Excerpted from "A Year of Health Hints"
365 Practical Ways to Feel Better and Live Longer
If someone says you look anemic, glance at yourself in a
mirror. Are you, tired, listless, and weak--and look it? Do the
linings of your lower eyelids look pale? Maybe you are anemic.
But what does that mean?
Strictly speaking, anemia refers to a deficiency of either red
blood cells or the amount of hemoglobin (oxygen-carrying protein)
in the red blood cells circulating in your blood vessels.
Iron deficiency anemia is the most common form of anemia. In
the United States, 20 percent of all women of childbearing age
have iron deficiency anemia (compared to 2 percent of adult men).
The primary cause is blood lost during menstruation. But eating
too few iron-rich foods--or not adequately absorbing iron--can
compound the problem. (The recommended daily allowance for iron
ranges from 6 milligrams for infants to over 30 milligrams for
pregnant women. Yet one government source found that females
between 12 and 50 years old--those at highest risk for iron
deficiency anemia--get about half that much.) Pregnancy,
breastfeeding a baby, and blood loss from the gastrointestinal
tract (either due to ulcers or cancer) can also deplete iron
Folic acid deficiency anemia occurs when folic acid levels are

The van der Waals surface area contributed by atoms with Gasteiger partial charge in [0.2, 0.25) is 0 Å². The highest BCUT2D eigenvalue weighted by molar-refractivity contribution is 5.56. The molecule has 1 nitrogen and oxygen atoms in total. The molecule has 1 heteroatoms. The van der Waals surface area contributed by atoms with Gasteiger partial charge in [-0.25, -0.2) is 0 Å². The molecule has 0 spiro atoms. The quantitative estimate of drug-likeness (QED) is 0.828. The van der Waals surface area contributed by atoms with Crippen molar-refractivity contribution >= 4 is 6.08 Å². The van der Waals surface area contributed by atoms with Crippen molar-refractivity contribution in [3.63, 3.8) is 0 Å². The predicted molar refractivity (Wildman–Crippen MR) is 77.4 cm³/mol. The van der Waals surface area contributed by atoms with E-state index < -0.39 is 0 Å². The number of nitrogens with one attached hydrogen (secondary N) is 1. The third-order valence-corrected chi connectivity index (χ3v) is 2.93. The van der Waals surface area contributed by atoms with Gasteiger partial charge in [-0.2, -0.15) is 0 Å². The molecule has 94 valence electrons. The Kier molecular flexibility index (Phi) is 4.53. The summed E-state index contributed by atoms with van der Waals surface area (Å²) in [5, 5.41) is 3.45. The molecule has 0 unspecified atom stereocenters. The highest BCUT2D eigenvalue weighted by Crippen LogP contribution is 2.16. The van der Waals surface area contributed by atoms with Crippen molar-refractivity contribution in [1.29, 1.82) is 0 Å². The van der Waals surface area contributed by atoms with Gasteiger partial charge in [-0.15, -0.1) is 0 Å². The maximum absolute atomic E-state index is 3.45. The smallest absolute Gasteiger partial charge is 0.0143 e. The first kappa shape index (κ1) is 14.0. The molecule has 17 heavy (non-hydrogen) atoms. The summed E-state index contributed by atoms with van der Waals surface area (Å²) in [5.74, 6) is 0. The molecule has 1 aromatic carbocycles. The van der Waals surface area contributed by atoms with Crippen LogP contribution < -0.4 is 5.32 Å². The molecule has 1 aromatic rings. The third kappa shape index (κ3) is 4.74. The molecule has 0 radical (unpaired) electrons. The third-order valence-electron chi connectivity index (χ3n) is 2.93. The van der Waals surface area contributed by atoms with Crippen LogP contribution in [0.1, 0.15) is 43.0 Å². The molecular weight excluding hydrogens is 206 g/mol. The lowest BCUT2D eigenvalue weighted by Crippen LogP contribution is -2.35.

low, usually due to inadequate dietary intake or faulty
absorption. The need for this vitamin more than doubles during
Other, less common forms of anemia include pernicious anemia
(inability of the body to properly absorb vitamin B12), sickle
cell anemia (an inherited disorder discussed in Tip 75 in chapter
2, Major Medical Conditions: Prevention, Detection, and
Treatment), and thalassemia anemia (also inherited).
The first step in treating iron deficiency anemia is to
pinpoint the cause. If it's due to a poor diet, you're in luck:
Iron deficiency anemia is not only the most common form of
anemia, it's the easiest to correct if it's due to being female
or taking in inadequate amounts of certain foods. Folic Acid
vitamin supplements may also be necessary. Your doctor may
recommend that you:
Eat more food
sources of iron. Concentrate on green, leafy vegetables, red
meat, beef liver,
poultry, fish, wheat
germ, oysters, fruit, and iron-fortified cereal.
Boost your iron
absorption. (Foods high in vitamin C--like citrus fruit,
tomatoes, and strawberries--
help your body absorb
iron from food. And red meat not only supplies a goodly amount of
it also increases
absorption of iron from other food sources.)
Don't drink a lot
of tea--it contains tannins, substances that can inhibit iron
absorption. (Herbal tea
is okay, though.)
Take an iron
supplement. (Consult your physician before taking an iron
supplement and for proper
dosage.) While iron is
best absorbed when taken on an empty stomach, it can upset your
Taking iron with meals
is less upsetting to the stomach.